- Contact with cats, dogs, mice and cockroaches by 3 months linked to lower risk
- The NIH-funded research found the association in children aged 7
- Exposure to certain bacteria in house dust in infancy also brings reduced risk
- Asthma can improve in children but may return and prove chronic later in life
Exposing your child early on to pets and germs reduces their risk of developing asthma, according to a study.
Previous studies have shown that reducing allergen exposure in the home helps control the chronic disease when it is already established.
Now the new findings suggest that exposure to allergens early in life, before asthma develops, has a preventive effect.
Contact with cats, dogs, mice and cockroaches by age three months was linked to a lower chance of having asthma by age seven, found researchers funded by the National Institutes of Health (NIH), an agency of the US Department of Health.
Exposure to certain bacteria in house dust during infancy was also associated with a reduce risk.
Exposure to pets and germs early in life, before asthma develops, has a preventive effect according to a new research (stock photo)
‘We are learning more and more about how the early-life environment can influence the development of certain health conditions,’ said NIAID director Anthony Fauci.
‘If we can develop strategies to prevent asthma before it develops, we will help alleviate the burden this disease places on millions of people, as well as on their families and communities.’
Asthma is a chronic disease that intermittently inflames and narrows the airways, causing wheezing, coughing, breathlessness and a tight chest.
In children, it sometimes disappears or improves during the teenage years, although it can return later in life.
More than 8 percent of children in the US currently have asthma according to the Centers for Disease Control and Prevention. More than one million children in the UK (that’s one in 11) suffer with it, according to Asthma UK.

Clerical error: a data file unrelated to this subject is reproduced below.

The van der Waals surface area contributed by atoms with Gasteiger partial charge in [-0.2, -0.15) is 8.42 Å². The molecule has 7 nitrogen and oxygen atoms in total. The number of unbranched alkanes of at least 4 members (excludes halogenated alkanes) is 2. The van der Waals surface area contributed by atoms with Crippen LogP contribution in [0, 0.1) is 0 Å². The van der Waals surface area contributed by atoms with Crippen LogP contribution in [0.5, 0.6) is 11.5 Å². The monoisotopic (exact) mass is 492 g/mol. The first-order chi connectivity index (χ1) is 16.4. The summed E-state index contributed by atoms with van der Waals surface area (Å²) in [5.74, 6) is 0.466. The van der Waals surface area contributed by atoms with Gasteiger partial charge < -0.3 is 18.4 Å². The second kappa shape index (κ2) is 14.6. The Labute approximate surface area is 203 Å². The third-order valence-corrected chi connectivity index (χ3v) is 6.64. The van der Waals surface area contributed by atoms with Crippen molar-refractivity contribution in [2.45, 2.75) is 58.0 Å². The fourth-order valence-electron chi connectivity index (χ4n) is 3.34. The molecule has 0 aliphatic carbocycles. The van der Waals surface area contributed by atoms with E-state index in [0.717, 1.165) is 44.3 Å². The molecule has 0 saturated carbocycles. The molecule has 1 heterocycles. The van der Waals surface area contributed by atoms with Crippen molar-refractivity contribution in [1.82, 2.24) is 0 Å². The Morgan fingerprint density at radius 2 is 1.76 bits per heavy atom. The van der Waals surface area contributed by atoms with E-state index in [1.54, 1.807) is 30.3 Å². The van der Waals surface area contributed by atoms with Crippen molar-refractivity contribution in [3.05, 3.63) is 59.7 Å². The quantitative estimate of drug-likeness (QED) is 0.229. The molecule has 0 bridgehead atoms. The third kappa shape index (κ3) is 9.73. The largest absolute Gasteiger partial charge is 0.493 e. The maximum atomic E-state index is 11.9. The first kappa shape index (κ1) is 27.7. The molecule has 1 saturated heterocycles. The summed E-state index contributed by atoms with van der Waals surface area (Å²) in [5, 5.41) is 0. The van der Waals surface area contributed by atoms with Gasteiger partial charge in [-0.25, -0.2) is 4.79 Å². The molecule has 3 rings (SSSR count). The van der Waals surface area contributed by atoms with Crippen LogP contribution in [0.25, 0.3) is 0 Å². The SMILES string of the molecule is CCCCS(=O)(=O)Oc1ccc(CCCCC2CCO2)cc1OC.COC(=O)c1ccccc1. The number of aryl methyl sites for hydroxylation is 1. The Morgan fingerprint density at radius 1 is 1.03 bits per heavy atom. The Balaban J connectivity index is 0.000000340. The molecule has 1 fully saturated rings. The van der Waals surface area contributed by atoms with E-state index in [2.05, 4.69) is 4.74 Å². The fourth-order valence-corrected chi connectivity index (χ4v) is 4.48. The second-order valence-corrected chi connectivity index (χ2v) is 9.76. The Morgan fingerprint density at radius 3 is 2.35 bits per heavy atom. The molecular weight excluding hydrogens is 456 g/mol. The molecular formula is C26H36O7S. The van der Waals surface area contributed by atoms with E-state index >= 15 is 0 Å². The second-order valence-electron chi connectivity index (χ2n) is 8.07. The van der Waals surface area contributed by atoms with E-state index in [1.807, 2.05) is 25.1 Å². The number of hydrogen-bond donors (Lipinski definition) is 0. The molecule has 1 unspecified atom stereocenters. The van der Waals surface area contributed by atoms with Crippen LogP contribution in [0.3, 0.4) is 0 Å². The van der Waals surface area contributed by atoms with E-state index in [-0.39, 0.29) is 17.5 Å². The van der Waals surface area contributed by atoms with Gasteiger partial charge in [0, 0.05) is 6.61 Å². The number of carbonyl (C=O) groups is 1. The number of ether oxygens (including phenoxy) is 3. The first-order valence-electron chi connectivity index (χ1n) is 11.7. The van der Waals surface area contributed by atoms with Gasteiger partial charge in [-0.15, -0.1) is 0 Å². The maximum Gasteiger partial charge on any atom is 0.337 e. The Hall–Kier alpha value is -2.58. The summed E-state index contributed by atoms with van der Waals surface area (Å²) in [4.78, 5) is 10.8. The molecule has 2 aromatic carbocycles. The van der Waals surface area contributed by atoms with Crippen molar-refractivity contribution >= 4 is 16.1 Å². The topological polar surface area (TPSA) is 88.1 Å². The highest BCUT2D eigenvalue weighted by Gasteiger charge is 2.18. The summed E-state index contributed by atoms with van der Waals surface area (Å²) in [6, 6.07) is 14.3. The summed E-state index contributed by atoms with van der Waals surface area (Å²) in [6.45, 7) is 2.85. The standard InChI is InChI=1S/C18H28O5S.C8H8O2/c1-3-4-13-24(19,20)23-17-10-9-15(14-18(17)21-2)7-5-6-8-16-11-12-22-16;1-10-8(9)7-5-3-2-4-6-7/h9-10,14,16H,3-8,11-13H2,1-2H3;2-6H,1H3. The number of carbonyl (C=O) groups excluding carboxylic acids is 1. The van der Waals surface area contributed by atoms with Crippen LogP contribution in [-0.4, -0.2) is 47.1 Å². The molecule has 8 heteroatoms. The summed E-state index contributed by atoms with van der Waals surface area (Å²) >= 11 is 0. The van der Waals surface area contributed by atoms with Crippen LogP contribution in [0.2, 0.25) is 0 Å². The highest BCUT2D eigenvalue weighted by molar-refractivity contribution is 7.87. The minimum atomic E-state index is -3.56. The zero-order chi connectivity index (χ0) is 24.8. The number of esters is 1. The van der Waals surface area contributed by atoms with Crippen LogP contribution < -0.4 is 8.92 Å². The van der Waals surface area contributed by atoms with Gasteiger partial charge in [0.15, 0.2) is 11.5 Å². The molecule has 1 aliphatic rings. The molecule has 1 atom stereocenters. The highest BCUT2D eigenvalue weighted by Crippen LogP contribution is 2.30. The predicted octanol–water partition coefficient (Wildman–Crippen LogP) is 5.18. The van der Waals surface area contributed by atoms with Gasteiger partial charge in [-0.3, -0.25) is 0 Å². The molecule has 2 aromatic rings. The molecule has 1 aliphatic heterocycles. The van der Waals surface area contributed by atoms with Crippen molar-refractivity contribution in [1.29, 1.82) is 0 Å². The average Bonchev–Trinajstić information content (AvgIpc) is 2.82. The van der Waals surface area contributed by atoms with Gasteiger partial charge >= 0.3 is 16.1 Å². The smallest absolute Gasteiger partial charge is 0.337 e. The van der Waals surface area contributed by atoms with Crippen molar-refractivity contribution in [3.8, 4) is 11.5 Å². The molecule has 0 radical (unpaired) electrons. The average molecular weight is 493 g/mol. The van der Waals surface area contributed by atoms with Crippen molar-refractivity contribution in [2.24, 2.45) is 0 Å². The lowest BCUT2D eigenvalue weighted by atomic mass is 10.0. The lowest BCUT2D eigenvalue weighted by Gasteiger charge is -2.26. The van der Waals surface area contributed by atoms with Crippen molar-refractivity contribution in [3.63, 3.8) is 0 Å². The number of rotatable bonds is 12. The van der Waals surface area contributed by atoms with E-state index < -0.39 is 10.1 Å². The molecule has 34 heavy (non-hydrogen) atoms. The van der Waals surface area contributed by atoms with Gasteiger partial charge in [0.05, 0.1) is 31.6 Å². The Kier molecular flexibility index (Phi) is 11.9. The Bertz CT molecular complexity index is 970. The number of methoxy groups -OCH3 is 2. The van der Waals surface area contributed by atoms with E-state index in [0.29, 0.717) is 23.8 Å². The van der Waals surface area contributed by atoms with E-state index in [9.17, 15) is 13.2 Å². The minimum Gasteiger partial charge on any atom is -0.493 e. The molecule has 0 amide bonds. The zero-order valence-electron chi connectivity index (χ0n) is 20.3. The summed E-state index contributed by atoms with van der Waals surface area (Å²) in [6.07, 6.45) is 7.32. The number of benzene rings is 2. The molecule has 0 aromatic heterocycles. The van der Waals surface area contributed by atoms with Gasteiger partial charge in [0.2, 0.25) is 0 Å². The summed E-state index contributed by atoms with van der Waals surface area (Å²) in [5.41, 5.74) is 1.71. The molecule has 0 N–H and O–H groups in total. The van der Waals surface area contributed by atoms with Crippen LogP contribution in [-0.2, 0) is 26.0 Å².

The ongoing Urban Environment and Childhood Asthma (URECA) study, which is funded by NIH, enrolled 560 newborns at high risk for developing asthma because at least one parent has asthma or allergies who have been followed since birth.
Researchers found higher concentrations of cockroach, mouse and cat allergens present in dust samples collected from the children’s homes during the first three years of life – at age three months, two years and three years – were linked to a lower risk of asthma by age seven.
A similar association was found for dog allergen, although it was not ‘statistically significant’, meaning it could be due to chance.
However, additional analysis showed that exposure to higher levels of all of these four allergens at age three months was associated with a lower risk of developing asthma.
BREASTFEEDING NEARLY HALVES RISK OF ASTHMA ATTACK
Breastfeeding nearly halves the risk of an asthma attack, recent research revealed.
Young sufferers who were fed naturally are 45 percent less likely to experience uncontrollable wheezing, coughing and breathlessness, a study found.
This is thought to be due to breastfeeding’s effect on a person’s immune system.
Senior author Dr Anke Maitland-van der Zee from the University of Amsterdam, said: ‘Changes in the composition and activity of the gut microbiome in early life can influence the immune system and these changes might indirectly lead to changes in asthma later in life.’
The team also found evidence that certain bacteria in house dust, which was collected in the first year of life, may protect three-year-olds from recurrent wheezing, a risk factor for developing asthma.
‘Our observations imply that exposure to a broad variety of indoor allergens, bacteria and bacterial products early in life may reduce the risk of developing asthma,’ said James Gern, the principal investigator of URECA and a professor at the University of Wisconsin-Madison.
‘Additional research may help us identify specific targets for asthma prevention strategies.’
In addition, the results confirm previous research linking development of childhood asthma to prenatal exposure to tobacco smoke, maternal stress and depression.
The findings were published in the Journal of Allergy and Clinical Immunology.
Health | Mail Online